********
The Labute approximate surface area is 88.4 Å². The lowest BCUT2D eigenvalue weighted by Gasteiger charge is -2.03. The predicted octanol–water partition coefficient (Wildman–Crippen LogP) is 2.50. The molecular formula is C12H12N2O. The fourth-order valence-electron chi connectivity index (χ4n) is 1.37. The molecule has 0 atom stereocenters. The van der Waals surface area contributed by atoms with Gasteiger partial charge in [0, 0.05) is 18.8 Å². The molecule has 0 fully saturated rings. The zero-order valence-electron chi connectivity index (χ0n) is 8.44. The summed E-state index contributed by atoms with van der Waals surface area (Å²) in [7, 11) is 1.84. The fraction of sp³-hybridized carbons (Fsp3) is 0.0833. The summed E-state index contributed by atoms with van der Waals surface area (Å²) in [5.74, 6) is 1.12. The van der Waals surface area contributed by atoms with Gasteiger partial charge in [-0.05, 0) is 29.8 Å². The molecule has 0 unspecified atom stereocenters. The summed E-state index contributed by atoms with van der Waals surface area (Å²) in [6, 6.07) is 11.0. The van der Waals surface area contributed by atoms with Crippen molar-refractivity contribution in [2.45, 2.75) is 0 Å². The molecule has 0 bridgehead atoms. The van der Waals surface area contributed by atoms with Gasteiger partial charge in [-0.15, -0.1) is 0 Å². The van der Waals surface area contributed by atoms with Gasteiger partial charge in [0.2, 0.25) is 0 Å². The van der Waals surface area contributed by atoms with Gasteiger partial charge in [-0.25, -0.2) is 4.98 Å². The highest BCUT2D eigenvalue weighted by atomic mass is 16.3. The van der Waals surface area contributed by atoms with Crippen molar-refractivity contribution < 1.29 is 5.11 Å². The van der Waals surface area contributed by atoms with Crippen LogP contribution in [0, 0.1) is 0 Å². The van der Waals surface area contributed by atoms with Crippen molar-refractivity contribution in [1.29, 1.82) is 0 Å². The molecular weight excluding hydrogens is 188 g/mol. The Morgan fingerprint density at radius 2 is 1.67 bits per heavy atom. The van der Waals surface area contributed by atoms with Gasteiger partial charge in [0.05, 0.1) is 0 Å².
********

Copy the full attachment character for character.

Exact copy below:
The Labute approximate surface area is 88.4 Å². The lowest BCUT2D eigenvalue weighted by Gasteiger charge is -2.03. The predicted octanol–water partition coefficient (Wildman–Crippen LogP) is 2.50. The molecular formula is C12H12N2O. The fourth-order valence-electron chi connectivity index (χ4n) is 1.37. The molecule has 0 atom stereocenters. The van der Waals surface area contributed by atoms with Gasteiger partial charge in [0, 0.05) is 18.8 Å². The molecule has 0 fully saturated rings. The zero-order valence-electron chi connectivity index (χ0n) is 8.44. The summed E-state index contributed by atoms with van der Waals surface area (Å²) in [7, 11) is 1.84. The fraction of sp³-hybridized carbons (Fsp3) is 0.0833. The summed E-state index contributed by atoms with van der Waals surface area (Å²) in [5.74, 6) is 1.12. The van der Waals surface area contributed by atoms with Gasteiger partial charge in [-0.05, 0) is 29.8 Å². The molecule has 0 unspecified atom stereocenters. The summed E-state index contributed by atoms with van der Waals surface area (Å²) in [6, 6.07) is 11.0. The van der Waals surface area contributed by atoms with Crippen molar-refractivity contribution in [2.45, 2.75) is 0 Å². The molecule has 0 bridgehead atoms. The van der Waals surface area contributed by atoms with Gasteiger partial charge in [-0.15, -0.1) is 0 Å². The van der Waals surface area contributed by atoms with Gasteiger partial charge in [0.2, 0.25) is 0 Å². The van der Waals surface area contributed by atoms with Gasteiger partial charge in [-0.25, -0.2) is 4.98 Å². The highest BCUT2D eigenvalue weighted by atomic mass is 16.3. The van der Waals surface area contributed by atoms with Crippen molar-refractivity contribution < 1.29 is 5.11 Å². The van der Waals surface area contributed by atoms with Crippen LogP contribution in [0, 0.1) is 0 Å². The van der Waals surface area contributed by atoms with Crippen molar-refractivity contribution in [1.29, 1.82) is 0 Å². The molecular weight excluding hydrogens is 188 g/mol. The Morgan fingerprint density at radius 2 is 1.67 bits per heavy atom. The van der Waals surface area contributed by atoms with Gasteiger partial charge in [0.05, 0.1) is 0 Å².